Pros

Load bed caters for various loads, up to 1,000kg
Double cabs can accommodate four in comfort
Most pick-ups can tow at least 3,000kg

Cons

None can take seven people, unlike larger SUVs
Double cab format means shorter load bed
Flat bed is less secure than an SUV boot (although optional covers are available)

Pick-ups: all-round usefulness

If you run a small business or are a sole trader looking for a working vehicle for the week and a family vehicle for weekends, then little comes close to a double-cab pick-up with its four full-size doors and seats, and capacity for hard work.

The best models such as the VW Amarok, project a strong business image, too, meaning that one machine can do heavy duty work, look good to potential customers and impress SUV-driving neighbours.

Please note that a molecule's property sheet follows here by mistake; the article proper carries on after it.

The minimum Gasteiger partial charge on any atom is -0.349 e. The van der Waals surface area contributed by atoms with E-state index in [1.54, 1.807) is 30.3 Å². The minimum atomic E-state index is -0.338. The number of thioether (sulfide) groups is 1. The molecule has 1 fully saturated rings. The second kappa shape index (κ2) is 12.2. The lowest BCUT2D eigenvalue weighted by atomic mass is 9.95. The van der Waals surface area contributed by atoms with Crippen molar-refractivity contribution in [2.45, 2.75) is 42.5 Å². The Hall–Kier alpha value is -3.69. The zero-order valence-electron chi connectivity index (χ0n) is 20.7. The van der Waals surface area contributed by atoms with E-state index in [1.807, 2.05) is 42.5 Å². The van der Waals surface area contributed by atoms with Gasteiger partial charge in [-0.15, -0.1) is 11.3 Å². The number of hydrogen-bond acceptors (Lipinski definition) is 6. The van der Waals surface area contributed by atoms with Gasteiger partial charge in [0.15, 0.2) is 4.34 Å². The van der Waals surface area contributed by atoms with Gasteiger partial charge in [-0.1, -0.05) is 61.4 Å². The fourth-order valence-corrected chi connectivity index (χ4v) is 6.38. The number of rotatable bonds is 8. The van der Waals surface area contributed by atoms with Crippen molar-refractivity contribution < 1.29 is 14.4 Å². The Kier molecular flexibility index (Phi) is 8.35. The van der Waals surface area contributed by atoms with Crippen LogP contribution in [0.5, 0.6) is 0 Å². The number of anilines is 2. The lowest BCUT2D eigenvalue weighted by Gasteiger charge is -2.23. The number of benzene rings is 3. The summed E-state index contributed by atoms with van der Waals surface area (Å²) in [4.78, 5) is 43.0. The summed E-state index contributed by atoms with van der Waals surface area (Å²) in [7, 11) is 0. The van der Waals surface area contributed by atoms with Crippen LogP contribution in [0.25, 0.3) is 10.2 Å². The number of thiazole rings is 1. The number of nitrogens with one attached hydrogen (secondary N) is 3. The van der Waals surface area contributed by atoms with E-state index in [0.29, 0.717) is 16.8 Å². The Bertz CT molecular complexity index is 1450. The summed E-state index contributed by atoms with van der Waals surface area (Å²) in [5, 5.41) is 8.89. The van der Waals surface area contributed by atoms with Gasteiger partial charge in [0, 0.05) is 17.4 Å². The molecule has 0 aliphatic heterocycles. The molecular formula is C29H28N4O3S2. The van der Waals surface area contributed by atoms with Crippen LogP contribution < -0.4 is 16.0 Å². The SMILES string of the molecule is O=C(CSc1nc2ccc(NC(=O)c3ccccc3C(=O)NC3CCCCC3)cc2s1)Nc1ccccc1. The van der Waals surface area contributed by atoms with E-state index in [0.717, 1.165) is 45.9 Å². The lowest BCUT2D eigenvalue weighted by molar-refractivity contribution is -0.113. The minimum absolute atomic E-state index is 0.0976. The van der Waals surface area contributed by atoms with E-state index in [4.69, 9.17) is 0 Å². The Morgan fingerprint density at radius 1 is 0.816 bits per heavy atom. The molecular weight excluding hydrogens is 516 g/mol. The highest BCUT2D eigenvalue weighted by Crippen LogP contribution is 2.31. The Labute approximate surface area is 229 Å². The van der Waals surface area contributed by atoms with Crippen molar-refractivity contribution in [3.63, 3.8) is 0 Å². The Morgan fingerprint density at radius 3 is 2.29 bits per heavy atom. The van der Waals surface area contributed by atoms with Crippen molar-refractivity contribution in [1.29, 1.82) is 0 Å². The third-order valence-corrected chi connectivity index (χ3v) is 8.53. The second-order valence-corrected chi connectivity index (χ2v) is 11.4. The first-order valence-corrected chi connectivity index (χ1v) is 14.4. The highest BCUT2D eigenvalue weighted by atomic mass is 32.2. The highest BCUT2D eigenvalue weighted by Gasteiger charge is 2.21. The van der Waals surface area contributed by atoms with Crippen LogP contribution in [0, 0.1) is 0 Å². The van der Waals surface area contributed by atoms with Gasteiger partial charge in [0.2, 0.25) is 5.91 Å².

Even you just need a working tool for carrying building materials or towing plant machinery, pick-ups can do that, too, and over rough ground if needbe, with most models including four-wheel drive and high ground clearance.

In comparison, a typical SUV is so much less useful, with greater passenger comforts in some cases and boot space that can more easily be extended by folding seats, but less ability to lug heavy or dirty loads. However, SUVs are often more refined and a little better to drive. The point is, if the business case for a pick-up is hard for you to make, you might find that after a while you grow tired of one.

Pros

A great double-act: workhorse and family car

Cons

 Car alternatives more refined and better to drive

Pick-ups: on the road

Pick-ups have come a long way, with models such as the Nissan Navara having more sophisticated suspension that dials out much of the bounciness that afflicted earlier models.